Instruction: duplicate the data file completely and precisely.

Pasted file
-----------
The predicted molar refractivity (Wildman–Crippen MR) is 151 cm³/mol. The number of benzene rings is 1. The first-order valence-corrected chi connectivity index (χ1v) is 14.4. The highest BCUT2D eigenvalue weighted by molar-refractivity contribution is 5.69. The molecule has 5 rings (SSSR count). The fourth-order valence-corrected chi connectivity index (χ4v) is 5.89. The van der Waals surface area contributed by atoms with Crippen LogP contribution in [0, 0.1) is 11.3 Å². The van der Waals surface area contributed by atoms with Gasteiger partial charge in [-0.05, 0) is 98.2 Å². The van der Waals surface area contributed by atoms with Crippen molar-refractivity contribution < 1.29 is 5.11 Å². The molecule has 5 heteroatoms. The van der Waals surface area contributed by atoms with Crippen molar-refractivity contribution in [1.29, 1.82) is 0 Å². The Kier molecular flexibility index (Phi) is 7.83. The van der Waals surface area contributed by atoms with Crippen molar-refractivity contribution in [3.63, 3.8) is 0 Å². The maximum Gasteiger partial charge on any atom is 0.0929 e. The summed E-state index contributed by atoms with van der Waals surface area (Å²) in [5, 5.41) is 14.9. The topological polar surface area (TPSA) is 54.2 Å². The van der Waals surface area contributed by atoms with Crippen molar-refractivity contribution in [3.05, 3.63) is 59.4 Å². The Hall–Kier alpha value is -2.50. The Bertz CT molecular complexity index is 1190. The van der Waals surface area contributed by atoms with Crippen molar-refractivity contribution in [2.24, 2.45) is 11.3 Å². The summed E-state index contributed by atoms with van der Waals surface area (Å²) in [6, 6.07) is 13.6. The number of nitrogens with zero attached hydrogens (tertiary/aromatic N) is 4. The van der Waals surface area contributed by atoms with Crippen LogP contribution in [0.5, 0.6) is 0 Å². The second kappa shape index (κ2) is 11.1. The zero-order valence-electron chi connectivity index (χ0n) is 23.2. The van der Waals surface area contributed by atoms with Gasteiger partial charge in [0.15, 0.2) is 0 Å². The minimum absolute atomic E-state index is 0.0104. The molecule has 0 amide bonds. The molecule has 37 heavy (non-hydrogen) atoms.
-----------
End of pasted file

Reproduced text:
The predicted molar refractivity (Wildman–Crippen MR) is 151 cm³/mol. The number of benzene rings is 1. The first-order valence-corrected chi connectivity index (χ1v) is 14.4. The highest BCUT2D eigenvalue weighted by molar-refractivity contribution is 5.69. The molecule has 5 rings (SSSR count). The fourth-order valence-corrected chi connectivity index (χ4v) is 5.89. The van der Waals surface area contributed by atoms with Crippen LogP contribution in [0, 0.1) is 11.3 Å². The van der Waals surface area contributed by atoms with Gasteiger partial charge in [-0.05, 0) is 98.2 Å². The van der Waals surface area contributed by atoms with Crippen molar-refractivity contribution < 1.29 is 5.11 Å². The molecule has 5 heteroatoms. The van der Waals surface area contributed by atoms with Crippen molar-refractivity contribution in [1.29, 1.82) is 0 Å². The Kier molecular flexibility index (Phi) is 7.83. The van der Waals surface area contributed by atoms with Crippen molar-refractivity contribution in [3.63, 3.8) is 0 Å². The maximum Gasteiger partial charge on any atom is 0.0929 e. The summed E-state index contributed by atoms with van der Waals surface area (Å²) in [5, 5.41) is 14.9. The topological polar surface area (TPSA) is 54.2 Å². The van der Waals surface area contributed by atoms with Crippen molar-refractivity contribution in [3.05, 3.63) is 59.4 Å². The Hall–Kier alpha value is -2.50. The Bertz CT molecular complexity index is 1190. The van der Waals surface area contributed by atoms with Crippen molar-refractivity contribution in [2.24, 2.45) is 11.3 Å². The summed E-state index contributed by atoms with van der Waals surface area (Å²) in [6, 6.07) is 13.6. The number of nitrogens with zero attached hydrogens (tertiary/aromatic N) is 4. The van der Waals surface area contributed by atoms with Crippen LogP contribution in [0.5, 0.6) is 0 Å². The second kappa shape index (κ2) is 11.1. The zero-order valence-electron chi connectivity index (χ0n) is 23.2. The van der Waals surface area contributed by atoms with Gasteiger partial charge in [0.15, 0.2) is 0 Å². The minimum absolute atomic E-state index is 0.0104. The molecule has 0 amide bonds. The molecule has 37 heavy (non-hydrogen) atoms.